- #7View all Photos#7 in Miami BeachSightseeing, ToursTYPE2 hours to Half DayTIME TO SPENDSightseeing, ToursTYPE2 hours to Half DayTIME TO SPENDRead More
Miami Beach is known for its art deco architecture, a design style of the 1920s and '30s that's characterized by bold colors and geometric shapes. It often incorporates styles of cubism, expressionism and other varying art movements. You'll spot this architectural style adorning the city's gorgeous hotels, storefronts, restaurants and buildings that line South Beach. The best way to experience all the art deco Miami Beach has to offer is on a walking tour of the South Beach neighborhood.
- #8View all Photos#8 in Miami BeachParks and Gardens, Recreation, FreeTYPE2 hours to Half DayTIME TO SPENDParks and Gardens, Recreation, FreeTYPE2 hours to Half DayTIME TO SPENDRead More
Located at the southernmost tip of Miami Beach, South Pointe is a 17-acre park that features walking paths, grassy knolls and sweeping views of the ocean. The area also has a playground with water features, and a dog park. There's plenty of seating throughout the park and there are several art and light sculptures throughout. The South Pointe Pier juts out into the Atlantic Ocean and is a popular place to fish. After undergoing a $4.8 million renovation in 2014, the 450-foot-long pier now offers stations for cutting bait and washing fish, recycling bins for fishing line and more seating for additional vantage points of the ocean.
Overall, recent travelers said a stroll through this park and along the pier is enjoyable, with many noting they loved watching both cruise ships and smaller yachts come and go. Reviewers also commented on the stunning views and raved about the many photo ops. Visitors suggest renting bikes to get here and bike through the park, as the parking situation can be frustrating. (Visitors can pick-up and drop bikes at two-bike share locations near the park and pier.) Families also say South Pointe Park, with its grassy areas and playground, is a great spot for kids.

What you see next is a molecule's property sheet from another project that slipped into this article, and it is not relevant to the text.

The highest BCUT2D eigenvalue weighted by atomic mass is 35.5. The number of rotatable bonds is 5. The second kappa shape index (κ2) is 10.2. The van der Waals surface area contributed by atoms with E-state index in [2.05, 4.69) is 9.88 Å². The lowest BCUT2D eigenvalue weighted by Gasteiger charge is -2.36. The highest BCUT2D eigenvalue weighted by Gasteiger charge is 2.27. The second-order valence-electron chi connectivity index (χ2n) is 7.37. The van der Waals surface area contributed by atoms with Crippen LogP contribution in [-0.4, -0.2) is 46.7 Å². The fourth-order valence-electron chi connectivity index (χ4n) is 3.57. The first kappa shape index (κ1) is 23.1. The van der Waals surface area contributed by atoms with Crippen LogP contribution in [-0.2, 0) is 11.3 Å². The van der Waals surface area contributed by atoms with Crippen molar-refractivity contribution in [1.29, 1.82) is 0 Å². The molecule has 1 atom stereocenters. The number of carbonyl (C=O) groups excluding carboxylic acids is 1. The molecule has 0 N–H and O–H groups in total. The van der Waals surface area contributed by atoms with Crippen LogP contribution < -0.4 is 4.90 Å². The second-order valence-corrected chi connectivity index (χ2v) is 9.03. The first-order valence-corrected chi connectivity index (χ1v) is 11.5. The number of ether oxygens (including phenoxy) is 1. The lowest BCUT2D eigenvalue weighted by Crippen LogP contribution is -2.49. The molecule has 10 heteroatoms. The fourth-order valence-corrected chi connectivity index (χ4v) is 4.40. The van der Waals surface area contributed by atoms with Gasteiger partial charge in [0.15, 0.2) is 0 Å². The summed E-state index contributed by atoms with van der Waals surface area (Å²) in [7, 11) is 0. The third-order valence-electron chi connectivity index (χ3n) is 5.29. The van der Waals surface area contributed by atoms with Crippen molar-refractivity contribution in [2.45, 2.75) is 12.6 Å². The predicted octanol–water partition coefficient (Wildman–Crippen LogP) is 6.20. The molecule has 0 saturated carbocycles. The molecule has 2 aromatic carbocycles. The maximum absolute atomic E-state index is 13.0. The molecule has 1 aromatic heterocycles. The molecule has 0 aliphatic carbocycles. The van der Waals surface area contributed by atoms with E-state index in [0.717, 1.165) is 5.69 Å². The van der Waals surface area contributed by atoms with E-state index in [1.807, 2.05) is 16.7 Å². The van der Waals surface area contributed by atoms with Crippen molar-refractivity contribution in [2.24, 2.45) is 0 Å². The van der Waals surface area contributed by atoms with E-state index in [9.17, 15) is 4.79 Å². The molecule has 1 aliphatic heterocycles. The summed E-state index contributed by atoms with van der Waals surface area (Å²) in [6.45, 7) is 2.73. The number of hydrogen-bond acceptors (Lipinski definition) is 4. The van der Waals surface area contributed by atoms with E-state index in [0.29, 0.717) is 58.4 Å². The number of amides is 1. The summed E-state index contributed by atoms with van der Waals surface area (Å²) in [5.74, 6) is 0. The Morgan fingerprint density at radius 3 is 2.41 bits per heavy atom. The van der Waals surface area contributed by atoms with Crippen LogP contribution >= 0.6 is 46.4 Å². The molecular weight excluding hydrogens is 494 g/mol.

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Located near the intersection of Dade Boulevard and Meridian Avenue, the Holocaust Memorial in South Beach is a moving tribute to the victims and survivors of the Holocaust. The idea was conceived by a small group of Holocaust survivors in 1984 and the memorial officially opened to the public in 1990. The site features a series of statues, architectural pieces, a garden of meditation and a memorial wall. The main sculpture features dozens of emaciated people reaching out for help, clinging to one another, that make up an outstretched arm reaching up to the sky.
Recent visitors echo one another, saying that Miami's Holocaust Memorial moved them deeply and caused them to remember the importance of never forgetting the tragedy. Most travelers agree that you should stop by to see the memorial while you're in the area, citing the informative photo panels as ways to learn even more about this terrible event. There is also a brochure for self-guided tours available for a suggested $2 donation.
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The Miami Children's Museum is located on a little island between downtown Miami and South Beach. Kid-friendly interactive exhibits are the focus of this museum, which caters to youths with things like a 6-foot piggy bank (to learn about financial literacy), the Castle of Dreams (a colorful sand castle designed to inspire imagination) and the Music Makers Studio (where children can learn how musical sounds are made), among several other engaging activities.
Families visiting Miami Beach say this is a great air-conditioned place to spend some time with kids, especially since many of the exhibits are so engaging. The only downsides visitors noted were the high cost of admission (and having to pay for parking, too) and the limited dining options available on-site. The museum does offer free admission every third Friday of the month, from 4 to 8 p.m., but patrons said the venue gets absolutely packed on those days.